Protests ‘against the right’ and ‘for democracy’ are also firmly established. A wave of anti-Semitic smearing of swastikas on synagogues across the country led to robust civil-society reactions in 1959-60. From 1968, anti-fascist demonstrations regularly targeted events organised by the neo-Nazi Nationaldemokratische Partei Deutschlands, which at the time won just under 10 per cent of seats in several state parliaments. Many later protested against the electoral successes of the right-wing Die Republikaner around 1990.
Lethal racist violence, including against asylum hostels, was also a focus of protests—involving for the first time, visibly and self-confidently, individuals with a migration family history. The highlight in December 1992 was the Lichterketten (chains of light), which attracted 400,000 participants in Munich alone. And the ‘migration summer’ of 2015 generated not only the ethnic protests of Dresden’s far-right Pegida but also street actions against xenophobia.
Time and again, strands of protest overlapped. During the Kohl era, in 1983 massive protests against cuts in the welfare system came together with renewed strikes by shipyard and steel workers.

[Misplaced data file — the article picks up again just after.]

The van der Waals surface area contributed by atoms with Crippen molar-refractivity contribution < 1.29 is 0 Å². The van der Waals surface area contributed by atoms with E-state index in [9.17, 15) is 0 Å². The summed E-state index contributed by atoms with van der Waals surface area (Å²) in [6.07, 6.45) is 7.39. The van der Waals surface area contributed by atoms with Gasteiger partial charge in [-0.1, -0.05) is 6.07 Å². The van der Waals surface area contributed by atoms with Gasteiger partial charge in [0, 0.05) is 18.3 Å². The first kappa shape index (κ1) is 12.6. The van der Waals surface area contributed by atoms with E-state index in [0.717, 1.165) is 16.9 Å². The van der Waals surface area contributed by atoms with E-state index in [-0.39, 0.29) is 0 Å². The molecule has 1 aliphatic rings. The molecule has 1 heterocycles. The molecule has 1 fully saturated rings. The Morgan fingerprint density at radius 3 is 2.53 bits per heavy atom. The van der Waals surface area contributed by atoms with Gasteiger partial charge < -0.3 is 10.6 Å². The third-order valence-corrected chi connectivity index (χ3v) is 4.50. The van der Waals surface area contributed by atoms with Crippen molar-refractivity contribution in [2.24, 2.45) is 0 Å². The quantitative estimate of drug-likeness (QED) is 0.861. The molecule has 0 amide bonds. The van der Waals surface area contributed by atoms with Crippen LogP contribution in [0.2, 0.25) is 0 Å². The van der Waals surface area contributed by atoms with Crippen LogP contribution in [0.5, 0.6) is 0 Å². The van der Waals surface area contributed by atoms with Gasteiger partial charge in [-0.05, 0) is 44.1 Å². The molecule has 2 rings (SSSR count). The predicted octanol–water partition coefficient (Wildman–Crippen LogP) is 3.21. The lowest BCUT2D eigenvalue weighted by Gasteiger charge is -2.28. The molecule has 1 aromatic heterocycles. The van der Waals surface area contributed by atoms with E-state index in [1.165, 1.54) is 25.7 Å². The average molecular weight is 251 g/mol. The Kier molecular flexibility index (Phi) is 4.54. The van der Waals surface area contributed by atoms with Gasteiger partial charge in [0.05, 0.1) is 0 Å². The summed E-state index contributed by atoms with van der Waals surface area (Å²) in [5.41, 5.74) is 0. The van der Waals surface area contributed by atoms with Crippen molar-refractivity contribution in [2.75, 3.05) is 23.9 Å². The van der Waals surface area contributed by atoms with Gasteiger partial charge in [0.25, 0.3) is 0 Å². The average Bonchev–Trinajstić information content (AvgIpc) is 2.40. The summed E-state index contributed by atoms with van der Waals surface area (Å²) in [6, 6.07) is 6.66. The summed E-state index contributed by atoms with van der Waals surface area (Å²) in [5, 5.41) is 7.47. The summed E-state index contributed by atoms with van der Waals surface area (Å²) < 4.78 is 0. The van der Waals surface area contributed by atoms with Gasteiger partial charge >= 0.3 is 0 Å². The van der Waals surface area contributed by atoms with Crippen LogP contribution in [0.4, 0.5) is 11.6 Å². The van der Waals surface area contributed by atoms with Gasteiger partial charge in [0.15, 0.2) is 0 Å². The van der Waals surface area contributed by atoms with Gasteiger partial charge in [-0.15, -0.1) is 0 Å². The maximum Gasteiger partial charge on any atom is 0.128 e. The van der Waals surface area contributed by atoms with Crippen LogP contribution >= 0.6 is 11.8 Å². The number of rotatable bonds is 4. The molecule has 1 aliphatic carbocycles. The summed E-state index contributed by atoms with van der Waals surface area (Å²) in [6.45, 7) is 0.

Yet the peace movement against the modernisation of the North Atlantic Treaty Organization’s nuclear arsenal eclipsed everything that had gone before. It culminated on October 22nd, 1983: hundreds of thousands formed a human chain in southern Germany, stretching from Ulm to Stuttgart, while hundreds of thousands more protested in the then West German capital of Bonn and elsewhere. For years, the peace movement continued to protest against the stationing of nuclear missiles in the small Swabian village of Mutlangen, where a United States military depot was regularly blockaded until the 1987 Intermediate Nuclear Forces Treaty led to the dismantling of all medium-range nuclear missiles—Soviet as well as US—in central Europe.
Under the ‘red-green’ government of Gerhard Schröder, as part of the global outcry, another peace movement formed against the US war of aggression in Iraq in 2003. At the same time, there was large-scale resistance to the ‘Hartz’ reforms (stemming from a commission led by Peter Hartz), which attempted an overhaul of the German welfare state. While these reforms were later credited with the economic upswing of the 2010s, ‘Hartz IV’ in particular hurt many unemployed and those dependent on welfare.
Trade unions organised days of action and the signature ‘Monday demonstrations’, which had brought down the East German regime in 1989, were revived. In the Rhenish industrial city of Leverkusen, a bus strike in 2004 lasted a record-breaking 305 days. Under Angela Merkel’s chancellorship, ‘Occupy’ and youth protests followed the global financial crisis and the ‘Arab spring’ of 2011. Trade-union mobilisations and hectic anti-globalisation activism came together.